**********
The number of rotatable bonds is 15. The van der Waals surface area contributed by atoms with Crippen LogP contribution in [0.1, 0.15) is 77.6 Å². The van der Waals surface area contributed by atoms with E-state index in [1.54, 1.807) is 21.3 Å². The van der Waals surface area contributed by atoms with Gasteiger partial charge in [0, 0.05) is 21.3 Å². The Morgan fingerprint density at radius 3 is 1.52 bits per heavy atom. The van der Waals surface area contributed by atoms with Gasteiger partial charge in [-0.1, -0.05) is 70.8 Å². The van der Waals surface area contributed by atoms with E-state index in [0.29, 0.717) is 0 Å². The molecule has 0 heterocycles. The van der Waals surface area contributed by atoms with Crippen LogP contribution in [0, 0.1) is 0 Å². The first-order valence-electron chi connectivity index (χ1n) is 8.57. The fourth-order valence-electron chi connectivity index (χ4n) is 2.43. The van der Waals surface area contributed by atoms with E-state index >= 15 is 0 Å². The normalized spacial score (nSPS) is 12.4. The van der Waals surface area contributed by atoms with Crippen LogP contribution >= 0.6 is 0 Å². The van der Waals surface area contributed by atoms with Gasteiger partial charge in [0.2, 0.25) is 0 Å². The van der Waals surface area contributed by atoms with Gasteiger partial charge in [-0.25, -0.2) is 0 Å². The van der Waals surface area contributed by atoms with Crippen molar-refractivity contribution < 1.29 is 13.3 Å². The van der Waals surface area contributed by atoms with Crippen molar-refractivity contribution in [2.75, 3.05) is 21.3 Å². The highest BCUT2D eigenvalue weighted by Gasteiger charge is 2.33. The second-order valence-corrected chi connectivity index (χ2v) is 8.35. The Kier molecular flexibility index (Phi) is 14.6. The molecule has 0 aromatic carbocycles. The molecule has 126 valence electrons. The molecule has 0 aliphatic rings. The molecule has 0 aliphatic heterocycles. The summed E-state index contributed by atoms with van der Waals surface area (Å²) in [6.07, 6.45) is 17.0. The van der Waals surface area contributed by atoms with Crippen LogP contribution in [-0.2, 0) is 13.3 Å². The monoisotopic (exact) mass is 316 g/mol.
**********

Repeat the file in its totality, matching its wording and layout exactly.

The number of rotatable bonds is 15. The van der Waals surface area contributed by atoms with Crippen LogP contribution in [0.1, 0.15) is 77.6 Å². The van der Waals surface area contributed by atoms with E-state index in [1.54, 1.807) is 21.3 Å². The van der Waals surface area contributed by atoms with Gasteiger partial charge in [0, 0.05) is 21.3 Å². The Morgan fingerprint density at radius 3 is 1.52 bits per heavy atom. The van der Waals surface area contributed by atoms with Gasteiger partial charge in [-0.1, -0.05) is 70.8 Å². The van der Waals surface area contributed by atoms with E-state index in [0.29, 0.717) is 0 Å². The molecule has 0 heterocycles. The van der Waals surface area contributed by atoms with Crippen LogP contribution in [0, 0.1) is 0 Å². The first-order valence-electron chi connectivity index (χ1n) is 8.57. The fourth-order valence-electron chi connectivity index (χ4n) is 2.43. The van der Waals surface area contributed by atoms with E-state index >= 15 is 0 Å². The normalized spacial score (nSPS) is 12.4. The van der Waals surface area contributed by atoms with Crippen LogP contribution >= 0.6 is 0 Å². The van der Waals surface area contributed by atoms with Gasteiger partial charge in [0.2, 0.25) is 0 Å². The van der Waals surface area contributed by atoms with Gasteiger partial charge in [-0.25, -0.2) is 0 Å². The van der Waals surface area contributed by atoms with Crippen molar-refractivity contribution < 1.29 is 13.3 Å². The van der Waals surface area contributed by atoms with Crippen molar-refractivity contribution in [2.75, 3.05) is 21.3 Å². The highest BCUT2D eigenvalue weighted by Gasteiger charge is 2.33. The second-order valence-corrected chi connectivity index (χ2v) is 8.35. The Kier molecular flexibility index (Phi) is 14.6. The molecule has 0 aromatic carbocycles. The molecule has 126 valence electrons. The molecule has 0 aliphatic rings. The molecule has 0 aliphatic heterocycles. The summed E-state index contributed by atoms with van der Waals surface area (Å²) in [6.07, 6.45) is 17.0. The van der Waals surface area contributed by atoms with Crippen LogP contribution in [-0.2, 0) is 13.3 Å². The monoisotopic (exact) mass is 316 g/mol.